Herring gather to spawn in large numbers. This provides an opportunity to get information on the biomass of the spawning stock and age composition. This information is then fed into the age-structure-analysis (ASA) model to estimate the return for the next year. Aerial surveys have been conducted each spring since 1972.
Aerial surveys are used to measure the miles of spawn, estimate biomass, and map congregations of birds and mammals. Information we gather is recorded on an electronic tablet and photographs taken for confirmation of the distribution of spawn. Fish are collected using a seine or cast nets. The fish are frozen and later analyzed to determine age, weight, length, and sexual maturity. Fish are also provided to the herring disease and maturity projects. The length-weight information used by the acoustic survey project. One of the main measurements collected from these aerial surveys is known as mile-days of spawn. Each day an aerial survey is conducted the miles of spawn observed is recorded. At the end of the survey season, the number of miles of spawn observed on each individual survey are added together to get the measurement. In other words, mile-days spawn is the measure of spawn observed each spring.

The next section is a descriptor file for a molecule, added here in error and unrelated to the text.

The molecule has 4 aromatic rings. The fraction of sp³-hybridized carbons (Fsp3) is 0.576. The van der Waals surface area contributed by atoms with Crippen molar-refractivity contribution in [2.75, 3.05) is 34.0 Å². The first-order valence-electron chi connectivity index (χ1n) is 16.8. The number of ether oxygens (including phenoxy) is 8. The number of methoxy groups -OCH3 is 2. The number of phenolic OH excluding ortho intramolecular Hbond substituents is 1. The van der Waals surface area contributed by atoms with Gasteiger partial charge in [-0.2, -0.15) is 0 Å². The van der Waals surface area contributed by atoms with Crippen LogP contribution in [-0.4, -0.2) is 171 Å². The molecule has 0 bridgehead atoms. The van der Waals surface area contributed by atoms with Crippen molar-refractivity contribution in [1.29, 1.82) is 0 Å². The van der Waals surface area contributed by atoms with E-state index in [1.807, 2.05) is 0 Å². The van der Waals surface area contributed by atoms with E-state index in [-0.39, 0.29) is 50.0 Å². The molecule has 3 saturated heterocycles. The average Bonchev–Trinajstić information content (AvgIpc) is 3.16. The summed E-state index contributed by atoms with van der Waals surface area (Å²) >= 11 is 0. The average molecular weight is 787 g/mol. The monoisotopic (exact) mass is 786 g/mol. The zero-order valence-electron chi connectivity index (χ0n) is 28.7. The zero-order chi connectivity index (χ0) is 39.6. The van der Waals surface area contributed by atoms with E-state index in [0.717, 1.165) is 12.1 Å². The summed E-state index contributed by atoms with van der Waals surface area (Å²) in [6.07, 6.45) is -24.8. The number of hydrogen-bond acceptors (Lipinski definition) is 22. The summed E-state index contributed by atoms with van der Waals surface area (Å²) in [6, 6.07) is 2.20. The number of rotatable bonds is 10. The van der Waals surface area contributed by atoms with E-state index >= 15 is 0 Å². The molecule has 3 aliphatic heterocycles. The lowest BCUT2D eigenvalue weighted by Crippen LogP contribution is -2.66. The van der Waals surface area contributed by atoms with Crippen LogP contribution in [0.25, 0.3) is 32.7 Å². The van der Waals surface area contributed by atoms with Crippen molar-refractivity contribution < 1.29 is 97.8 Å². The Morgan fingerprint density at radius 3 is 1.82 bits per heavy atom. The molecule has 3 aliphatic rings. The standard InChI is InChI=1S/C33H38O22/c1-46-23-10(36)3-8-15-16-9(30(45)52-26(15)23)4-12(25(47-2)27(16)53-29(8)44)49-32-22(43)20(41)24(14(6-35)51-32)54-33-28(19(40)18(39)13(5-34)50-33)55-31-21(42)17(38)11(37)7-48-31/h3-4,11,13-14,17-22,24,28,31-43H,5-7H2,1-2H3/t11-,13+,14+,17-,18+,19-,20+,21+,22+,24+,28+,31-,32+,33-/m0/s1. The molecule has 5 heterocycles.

In 2020, twenty aerial surveys were conducted, and we observed herring milt on over half of our flying days (Fig. 1). Milt was documented in multiple areas where spawn has not been observed in recent years. Most notably, Port Chalmers on Montague Island, and Double Bay and Port Etches on Hinchinbrook Island. The 2020 estimate of 23.7 mile-days of milt is the most since 2014.
In collaboration with Cordova residents we collected herring samples for the disease team and the Age Sex Length (ASL) data using cast nets at Red Head, Hells Hole and Canoe Pass. The age composition shows a large proportion of age-4 fish in 2020 stemming from a highly abundant age class produced from 2016 spawn events.
Figure 1. Observed spawning events in Prince William Sound during 2020 aerial surveys.